It is late. Especially for a 2 year old. Especially for his tired Mommy laying in bed with a migraine. Through the monitor I hear my son singing, jumping, banging his crib against the wall. It's been over two hours and the poor little guy is having a hard time going to sleep. It's been a busy weekend with his birthday party on Saturday and a car show with daddy and grandparents on Sunday. He's not crying. He doesn't need anything from me. In fact, going into his room would make it worse. But the thought occurs to me to pray. I know that God loves and cares for my son even more than I do. Imagine that kind of love. How much has God protected my son, my husband, myself from all that we aren't even aware of? So I pray. I pray that God will lay hands upon my son and calm him and settle his precious, restless body so he can get the sleep he so desperately needs. As I pray, my son goes quiet and still. I don't hear another peep through the monitor until morning.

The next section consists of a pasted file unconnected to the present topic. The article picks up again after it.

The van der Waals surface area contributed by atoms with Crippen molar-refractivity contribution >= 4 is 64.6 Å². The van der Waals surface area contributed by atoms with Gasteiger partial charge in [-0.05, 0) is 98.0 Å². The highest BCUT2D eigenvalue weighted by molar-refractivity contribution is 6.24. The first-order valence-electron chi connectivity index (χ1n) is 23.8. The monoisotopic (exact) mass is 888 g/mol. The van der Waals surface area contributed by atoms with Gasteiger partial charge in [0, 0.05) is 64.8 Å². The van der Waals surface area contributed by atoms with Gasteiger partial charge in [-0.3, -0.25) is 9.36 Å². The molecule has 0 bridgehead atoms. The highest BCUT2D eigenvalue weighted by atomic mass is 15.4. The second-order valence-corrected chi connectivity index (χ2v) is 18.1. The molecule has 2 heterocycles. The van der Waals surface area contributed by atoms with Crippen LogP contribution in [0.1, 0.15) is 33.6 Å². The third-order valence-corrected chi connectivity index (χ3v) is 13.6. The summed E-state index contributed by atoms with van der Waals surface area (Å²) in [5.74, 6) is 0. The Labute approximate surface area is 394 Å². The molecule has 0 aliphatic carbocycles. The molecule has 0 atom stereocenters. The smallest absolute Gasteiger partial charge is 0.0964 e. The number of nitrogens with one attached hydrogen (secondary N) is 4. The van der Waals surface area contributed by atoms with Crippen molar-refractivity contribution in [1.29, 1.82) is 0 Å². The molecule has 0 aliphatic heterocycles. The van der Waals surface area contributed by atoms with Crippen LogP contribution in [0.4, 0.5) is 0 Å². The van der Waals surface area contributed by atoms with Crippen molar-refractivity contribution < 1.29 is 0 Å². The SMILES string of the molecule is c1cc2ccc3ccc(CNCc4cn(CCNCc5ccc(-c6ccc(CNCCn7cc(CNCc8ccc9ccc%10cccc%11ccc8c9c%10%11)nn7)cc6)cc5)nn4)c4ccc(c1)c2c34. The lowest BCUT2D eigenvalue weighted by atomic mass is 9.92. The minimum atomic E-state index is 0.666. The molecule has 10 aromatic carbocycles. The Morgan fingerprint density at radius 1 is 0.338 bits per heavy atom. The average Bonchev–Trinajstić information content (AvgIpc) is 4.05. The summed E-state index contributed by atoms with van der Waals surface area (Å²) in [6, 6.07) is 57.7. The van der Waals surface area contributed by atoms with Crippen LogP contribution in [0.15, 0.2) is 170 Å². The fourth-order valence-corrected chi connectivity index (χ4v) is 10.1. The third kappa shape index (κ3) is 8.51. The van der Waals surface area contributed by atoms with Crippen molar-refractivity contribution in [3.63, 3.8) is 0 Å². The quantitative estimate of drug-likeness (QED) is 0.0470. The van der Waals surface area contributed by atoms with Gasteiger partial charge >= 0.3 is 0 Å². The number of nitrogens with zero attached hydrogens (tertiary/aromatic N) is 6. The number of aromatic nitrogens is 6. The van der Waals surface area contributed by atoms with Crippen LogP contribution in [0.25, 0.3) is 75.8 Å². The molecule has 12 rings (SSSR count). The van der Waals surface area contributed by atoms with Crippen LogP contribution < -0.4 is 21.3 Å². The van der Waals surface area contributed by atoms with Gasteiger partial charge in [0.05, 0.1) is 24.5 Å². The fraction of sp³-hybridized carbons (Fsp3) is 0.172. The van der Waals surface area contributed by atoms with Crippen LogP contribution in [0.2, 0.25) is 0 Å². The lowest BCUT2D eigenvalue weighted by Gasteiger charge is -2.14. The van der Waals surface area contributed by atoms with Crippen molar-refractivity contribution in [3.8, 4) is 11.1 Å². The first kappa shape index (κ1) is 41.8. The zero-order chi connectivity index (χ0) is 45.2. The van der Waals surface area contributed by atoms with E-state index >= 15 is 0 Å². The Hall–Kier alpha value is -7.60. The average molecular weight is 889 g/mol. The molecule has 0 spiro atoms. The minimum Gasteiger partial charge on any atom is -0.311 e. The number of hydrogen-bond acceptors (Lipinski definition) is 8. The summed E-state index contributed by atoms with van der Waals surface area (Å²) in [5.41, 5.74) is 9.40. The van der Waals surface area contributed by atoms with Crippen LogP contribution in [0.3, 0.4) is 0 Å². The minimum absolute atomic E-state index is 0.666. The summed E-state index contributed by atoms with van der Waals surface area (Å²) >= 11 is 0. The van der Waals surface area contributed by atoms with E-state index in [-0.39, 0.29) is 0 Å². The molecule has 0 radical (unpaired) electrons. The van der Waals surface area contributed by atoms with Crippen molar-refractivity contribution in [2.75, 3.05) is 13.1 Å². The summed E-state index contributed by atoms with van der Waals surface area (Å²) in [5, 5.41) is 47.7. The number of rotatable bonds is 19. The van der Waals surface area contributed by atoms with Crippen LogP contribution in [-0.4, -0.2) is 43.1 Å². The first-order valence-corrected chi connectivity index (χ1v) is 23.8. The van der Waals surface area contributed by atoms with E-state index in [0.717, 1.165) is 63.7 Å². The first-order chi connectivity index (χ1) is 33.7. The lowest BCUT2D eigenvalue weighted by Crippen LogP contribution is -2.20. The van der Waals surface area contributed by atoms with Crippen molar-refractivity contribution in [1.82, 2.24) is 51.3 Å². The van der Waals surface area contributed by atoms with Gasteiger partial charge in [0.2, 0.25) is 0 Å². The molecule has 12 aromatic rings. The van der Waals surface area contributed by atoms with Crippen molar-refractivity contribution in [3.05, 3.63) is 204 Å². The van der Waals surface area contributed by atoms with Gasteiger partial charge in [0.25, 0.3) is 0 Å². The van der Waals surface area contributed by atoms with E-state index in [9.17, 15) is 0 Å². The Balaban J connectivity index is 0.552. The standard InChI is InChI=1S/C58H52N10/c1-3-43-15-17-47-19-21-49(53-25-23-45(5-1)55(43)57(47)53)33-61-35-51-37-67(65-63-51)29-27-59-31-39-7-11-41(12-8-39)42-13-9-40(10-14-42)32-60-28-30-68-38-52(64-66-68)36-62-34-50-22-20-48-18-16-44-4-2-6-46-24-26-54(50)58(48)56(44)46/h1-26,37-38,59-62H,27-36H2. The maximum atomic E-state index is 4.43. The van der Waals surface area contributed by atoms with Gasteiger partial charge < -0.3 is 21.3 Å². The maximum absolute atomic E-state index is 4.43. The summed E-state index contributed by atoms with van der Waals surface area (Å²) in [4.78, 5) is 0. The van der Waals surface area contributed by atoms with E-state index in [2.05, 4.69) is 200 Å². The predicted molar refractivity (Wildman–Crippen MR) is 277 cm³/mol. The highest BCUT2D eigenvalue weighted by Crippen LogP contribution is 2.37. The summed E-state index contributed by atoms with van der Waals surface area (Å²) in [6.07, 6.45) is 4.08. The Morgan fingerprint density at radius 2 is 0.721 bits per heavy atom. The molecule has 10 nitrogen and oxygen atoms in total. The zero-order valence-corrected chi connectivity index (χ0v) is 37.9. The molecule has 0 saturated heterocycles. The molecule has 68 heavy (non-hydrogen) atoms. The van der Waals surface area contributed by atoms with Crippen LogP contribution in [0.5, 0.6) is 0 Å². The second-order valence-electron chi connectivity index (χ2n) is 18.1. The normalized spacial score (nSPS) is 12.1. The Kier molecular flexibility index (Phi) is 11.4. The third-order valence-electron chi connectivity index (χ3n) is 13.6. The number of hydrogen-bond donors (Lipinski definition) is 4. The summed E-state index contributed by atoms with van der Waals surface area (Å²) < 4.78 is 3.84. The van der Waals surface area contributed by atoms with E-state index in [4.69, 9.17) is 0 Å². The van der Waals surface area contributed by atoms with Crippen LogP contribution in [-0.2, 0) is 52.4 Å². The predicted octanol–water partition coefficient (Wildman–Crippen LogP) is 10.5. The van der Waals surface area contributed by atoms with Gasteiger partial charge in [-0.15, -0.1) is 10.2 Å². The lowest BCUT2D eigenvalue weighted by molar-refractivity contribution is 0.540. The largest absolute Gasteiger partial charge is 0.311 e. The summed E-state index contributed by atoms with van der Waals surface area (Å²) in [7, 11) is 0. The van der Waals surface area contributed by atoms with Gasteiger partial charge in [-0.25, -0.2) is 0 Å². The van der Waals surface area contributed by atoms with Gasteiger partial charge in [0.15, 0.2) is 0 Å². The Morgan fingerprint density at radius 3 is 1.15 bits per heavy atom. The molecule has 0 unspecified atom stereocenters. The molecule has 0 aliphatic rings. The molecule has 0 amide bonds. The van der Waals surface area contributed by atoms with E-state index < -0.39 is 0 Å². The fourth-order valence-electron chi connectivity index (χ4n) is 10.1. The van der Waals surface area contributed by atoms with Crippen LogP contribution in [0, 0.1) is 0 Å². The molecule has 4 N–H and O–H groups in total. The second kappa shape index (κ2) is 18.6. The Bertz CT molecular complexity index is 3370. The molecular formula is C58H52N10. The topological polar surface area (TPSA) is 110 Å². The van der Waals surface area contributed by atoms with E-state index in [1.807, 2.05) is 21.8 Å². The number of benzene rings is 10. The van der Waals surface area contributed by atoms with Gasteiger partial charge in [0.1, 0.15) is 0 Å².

I don't know what to make of that, and yet, I know my God can be that present. I also know that I've experienced God as more absent than present. After I pray for my son, I pray for myself that God will lay hands upon my head and heal my migraine. But there is no relief. Perhaps it's more important for me to be resting right now, and I know, if it weren't for this migraine, I would not be resting. I'd be up late into the night cleaning or reading or editing photos or blogging, or most likely, on Facebook. I know this is what my body needs right now and I don't always heed that unless I'm forced. I sigh and settle into a long sleepless night with a cold washcloth on my forehead. And then I feel a warm hand cradle the top of my head. It's so real, so comforting I almost cry out. And then it's gone. And isn't that just the way it is with God? As if to say, I'm not always going to take your pain away, but I'm here. Sometimes that's enough. Sometimes it's not.
Seven years ago, I prayed that God would lay his hands on my dad and heal him as he lay paralyzed, unable to speak, dying from brain tumors. I imagine my dad did feel God's hands upon his broken body. I know because my dad was at peace. Yes, there were nights he woke up hyperventilating; he cried in pain, frustration, regret and deep sadness. But in the end, he was at peace. He was ready, no, he was eager to be with his Healer.
He whispers, "I will not take this away. But I am here."